CEO of World of Feng Shui Jennifer Too shares her insights on geomancy and leading a good life.
Amaya Chan learns that Asia has now become a global hub for the arts, with Asian artists and buyers dominating the market and overshadowing their North American and European counterparts.
A loud, emphatic exclamation echoed throughout the auction hall, evoking widespread laughter. A member of the audience had just tabled a US$5.8 million (S$7.3 million) bid for an untitled art piece by Asian abstract painter Chu Teh-Chun.
Not that there was anything funny about this particular scenario – the only anomaly was that this enthusiastic bidder made his intentions known even before the auctioneer could announce the starting bid.The painting, estimated to fetch between US$4 million and US$5 million, eventually sold for US$9.1 million. Not surprisingly, the painting was sold to the same person who could not contain his excitement. Another highlight of the event was when an anonymous buyer swooped in for Zeng Fanzhi’s Hospital Tiptych No. 3 and bought it for a staggering US$14,675,902.
A Historic Night It was a truly memorable occasion at the Asian 20th Century and Contemporary Art evening sale at Christie’s Hong Kong – the art pieces realised a total of US$121.2 million that night, the highest ever at the auction house. Six Asian artists – including the late Lee Man Fong, who painted Bali Life – saw their art smash world auction records that fateful evening.
Of the 10 highest prices in that auction, ar t pieces sold for an average of at least twice their estimated prices. One such example was Chinese artist Sanyu’s Femme en rouge, which sold for US$6.5 million when its estimate by the auction house was only US$1.9 million to US$2.6 million.
The record-breaking numbers only further reinforced the notion that the very centre of the contemporary art world – once deeply entrenched in New York City and London – has already shifted towards Asia. In 2011, Chinese modernists Zhang Daqian and Qi Baishi were the world’s top best-selling artists. A year later, the top lot at Sotheby’s 2012 Contemporary Asian sale was Zhang Xiaogang’s Tiananmen No. 1 – a European collector bought it for US$2.7 million. Indonesian Lee Man Fong’s Fortune and Longevity also set a new South-east Asian record with its US$4.4 million sale in the same year.
“Nowadays, the contemporary art world is more decentralised. In Asia, you have China, India and Indonesia as the biggest markets. Other continents like Africa, the Middle East and Latin America are also experiencing a boom in their art scenes,” said Lorenzo Rudolf, CEO and Fair Director of Art Stage, a global and annual art event.
The Rise of Asian Art This phenomenon is not just happening in the East. Last March, the Guggenheim in New York City received a US$10 million grant to commission works from artists born in China,Taiwan, Hong Kong or Macau.The grant will also be used to pay for a curator to focus entirely on contemporary Chinese art.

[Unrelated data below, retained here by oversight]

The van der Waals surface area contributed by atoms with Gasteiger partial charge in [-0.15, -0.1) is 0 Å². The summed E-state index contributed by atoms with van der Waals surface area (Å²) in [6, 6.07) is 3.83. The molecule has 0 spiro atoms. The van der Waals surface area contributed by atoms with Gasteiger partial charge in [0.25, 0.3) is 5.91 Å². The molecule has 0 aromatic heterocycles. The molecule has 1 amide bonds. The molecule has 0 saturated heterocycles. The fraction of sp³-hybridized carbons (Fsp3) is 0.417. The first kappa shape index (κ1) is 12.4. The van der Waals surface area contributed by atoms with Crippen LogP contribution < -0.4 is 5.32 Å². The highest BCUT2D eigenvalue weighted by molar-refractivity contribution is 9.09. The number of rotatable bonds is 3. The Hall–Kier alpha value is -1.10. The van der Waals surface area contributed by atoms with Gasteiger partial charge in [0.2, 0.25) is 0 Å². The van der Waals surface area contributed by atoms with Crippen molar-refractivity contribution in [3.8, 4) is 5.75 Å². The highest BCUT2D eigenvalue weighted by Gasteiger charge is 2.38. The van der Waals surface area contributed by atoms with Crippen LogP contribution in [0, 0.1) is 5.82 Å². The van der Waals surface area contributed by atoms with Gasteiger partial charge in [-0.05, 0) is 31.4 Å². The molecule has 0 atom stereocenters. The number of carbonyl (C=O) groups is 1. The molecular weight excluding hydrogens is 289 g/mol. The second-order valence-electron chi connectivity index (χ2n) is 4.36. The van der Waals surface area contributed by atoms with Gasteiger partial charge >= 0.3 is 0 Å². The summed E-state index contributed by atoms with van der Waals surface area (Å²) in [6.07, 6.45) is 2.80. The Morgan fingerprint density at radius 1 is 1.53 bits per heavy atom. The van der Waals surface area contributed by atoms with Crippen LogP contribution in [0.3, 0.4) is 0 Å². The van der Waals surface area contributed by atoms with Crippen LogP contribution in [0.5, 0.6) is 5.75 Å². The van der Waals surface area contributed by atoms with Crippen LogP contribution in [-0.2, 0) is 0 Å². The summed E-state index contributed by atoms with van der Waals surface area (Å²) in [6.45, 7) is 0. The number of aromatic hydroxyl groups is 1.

So why is Asian contemporary art on the rise when the world is generally more familiar with names like Andy Warhol, Damien Hirst and Lucien Freud?
“This is because of the increasing importance of Asia in its global economic and political role,”
explained Rudolf. “Asian cultural and heritage are now much more influential than before. Art follows wealth. Asian countries have a large number of high-net-worth individuals who appreciate good art and lifestyle,” he added.
And it’s not just Asian art that’s enjoying a boom. Asian buyers, too, are dominating the market. Head of the International Art Advisory Viola Raikhel-Bolot was quoted in Knight Frank’s 2013 Wealth Report as saying that China is now the undisputed leader in the art market with 30 per cent of the pie.
A Spiritual Investment But while the hoi polloi may think of ar t as an investment, specialists are quick to disagree. Christie’s New York vehemently rejected such a notion, and Michael Findlay, Director of New York’s Acquavella Galleries, told Forbes that while auction data can indeed show that certain artworks sell at a high value, more than half of the art transactions around the world happen behind closed doors.
“How can analysts claim to address a market where over 50 per cent of the data cannot be known?” he questioned.
When quizzed about investment viability, Rudolf quoted influential 20th century artist Pablo Picasso: “We all know that art is not truth. Art is a lie that makes us realise truth – at least the truth that is given to us to understand.”
What collectors do with art instead, Rudolf said, is to try to foster a better connection with their inner selves through the exchange with art.
“Yes (it is an investment), but it should not be a financial one. It’s like investing in your spiritual self. It’s the idea in the ar twork that attracts people to buy ar t.”
02 02 Zeng Fanzhi’s Hospital Tiptych No. 3 was sold for an astounding US$14,675,902. 03 Chinese artist Sanyu’s Femme en rouge fetched US$6.5 million, more than twice its estimated sale price of US$1.9 million to US$2.6 million.
01 An art buyer makes a bid during an auction at Christie’s Hong Kong.